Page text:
After a barrage of criticism from doctors, privacy groups and government officials, insurance giant Blue Cross announced Tuesday evening that it would halt letters it had sent to California physicians that urged them to report patients' pre-existing health conditions, possibly causing them to lose insurance coverage, according to The Los Angeles Times.
Doctors across the country seethed with indignation at the requests, which they felt placed business interests over the needs of patients.
"This is outrageous," says Dr. Arthur Feldman, chairman of medicine at Jefferson Medical School in Philadelphia. "The 'Blues' are sitting on billions of dollars while most cannot afford health insurance and 46 million have no insurance. This will require congressional action."
"This so simply and succinctly exposes what health care 'insurance' in the United States is: a business," says Dr. Joanna Cain, director of the Center for Women's Health at Oregon Health and Science University in Portland.
"For a business, this makes sense," she says. "For a basic service that more Americans every day are losing access to, that will impact the financial future of the nation with a less healthy population, and that makes us the laughing stock of the developed world for not covering basic medical care for our citizens, it makes no more sense than any of our health care financing schemes."
The doctors' reactions to the proposal by the state's largest for-profit health insurer echoes that of the California Medical Association, which blasted the idea Tuesday morning. Dr. Richard Frankenstein, president of the Association, told The Associated Press that the letter sent by the insurer asks doctors to "violate the sacred trust of patients to rat them out for medical information that patients would expect their doctors to handle with the utmost secrecy and confidentiality."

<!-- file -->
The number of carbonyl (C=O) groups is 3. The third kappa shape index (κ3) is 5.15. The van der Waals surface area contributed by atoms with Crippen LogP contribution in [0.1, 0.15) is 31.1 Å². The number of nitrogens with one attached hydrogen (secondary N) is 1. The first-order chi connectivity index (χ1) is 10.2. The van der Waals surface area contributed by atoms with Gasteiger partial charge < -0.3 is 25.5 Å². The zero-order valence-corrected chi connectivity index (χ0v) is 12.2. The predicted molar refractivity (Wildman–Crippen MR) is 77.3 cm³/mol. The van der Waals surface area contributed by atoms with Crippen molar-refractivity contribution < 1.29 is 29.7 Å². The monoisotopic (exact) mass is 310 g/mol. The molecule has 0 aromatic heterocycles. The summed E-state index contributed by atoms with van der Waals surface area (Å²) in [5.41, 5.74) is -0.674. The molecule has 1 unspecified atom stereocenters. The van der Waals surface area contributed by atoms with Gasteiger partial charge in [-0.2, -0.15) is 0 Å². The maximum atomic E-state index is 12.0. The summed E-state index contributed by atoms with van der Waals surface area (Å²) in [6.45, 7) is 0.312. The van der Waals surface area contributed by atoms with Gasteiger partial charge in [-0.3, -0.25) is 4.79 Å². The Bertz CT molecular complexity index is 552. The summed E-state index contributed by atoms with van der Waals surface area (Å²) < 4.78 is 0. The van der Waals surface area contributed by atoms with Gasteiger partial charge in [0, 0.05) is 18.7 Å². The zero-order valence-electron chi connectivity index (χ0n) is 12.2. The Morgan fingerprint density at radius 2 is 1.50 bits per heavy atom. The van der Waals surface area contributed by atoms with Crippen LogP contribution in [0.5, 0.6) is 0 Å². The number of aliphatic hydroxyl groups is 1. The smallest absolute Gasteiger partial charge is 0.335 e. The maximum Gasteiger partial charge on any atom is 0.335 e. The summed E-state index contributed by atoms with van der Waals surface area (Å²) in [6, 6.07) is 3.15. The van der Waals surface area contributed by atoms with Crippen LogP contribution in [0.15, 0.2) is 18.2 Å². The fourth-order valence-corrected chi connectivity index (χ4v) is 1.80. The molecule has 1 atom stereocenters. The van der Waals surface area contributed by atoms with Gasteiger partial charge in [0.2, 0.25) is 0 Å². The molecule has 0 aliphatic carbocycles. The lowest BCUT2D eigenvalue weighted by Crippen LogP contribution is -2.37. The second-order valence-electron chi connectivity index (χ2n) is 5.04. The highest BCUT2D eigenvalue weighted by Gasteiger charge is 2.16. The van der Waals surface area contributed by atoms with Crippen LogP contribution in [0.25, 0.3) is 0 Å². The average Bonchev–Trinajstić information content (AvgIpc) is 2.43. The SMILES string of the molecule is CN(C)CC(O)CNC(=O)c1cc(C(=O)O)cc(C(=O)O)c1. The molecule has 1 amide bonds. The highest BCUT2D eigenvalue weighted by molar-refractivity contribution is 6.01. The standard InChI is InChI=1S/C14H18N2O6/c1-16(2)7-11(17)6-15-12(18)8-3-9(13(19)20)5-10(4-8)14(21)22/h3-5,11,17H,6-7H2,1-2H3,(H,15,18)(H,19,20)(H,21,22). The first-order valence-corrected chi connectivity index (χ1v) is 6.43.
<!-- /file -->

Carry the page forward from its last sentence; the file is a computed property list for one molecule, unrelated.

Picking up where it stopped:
Telephone messages left with the press office of WellPoint Inc., the Indianapolis-based company that operates Blue Cross of California, were not immediately returned. A spokesperson for the company told the Times, who broke the story Tuesday morning, that the request was made in an effort to cut costs for members.
The letter that the company sent out to doctors clearly implies that these cuts would come from revoked medical coverage for members who did not report certain pre-existing conditions.
"We ask for your assistance to help identify medical omissions because you, being the primary care provider, will have firsthand knowledge of services provided or requested," the letter reads. "Within the first two years of membership, Blue Cross has the right to cancel the member's policy back to its effective date for failure to disclose medical history."
Doctors say the approach is flawed -- and could ultimately damage the trust between doctors and their patients.
"Personally, I believe it is another corrupted concept by insurers," says Dr. Joel Saper, director of the Michigan Head Pain and Neurological Institute in Ann Arbor.
"While I understand the importance of that info to them, physicians cannot be asked to compromise the special trust and relationship we develop with our patients. We cannot be cast into a policing role to enhance insurers' profitability."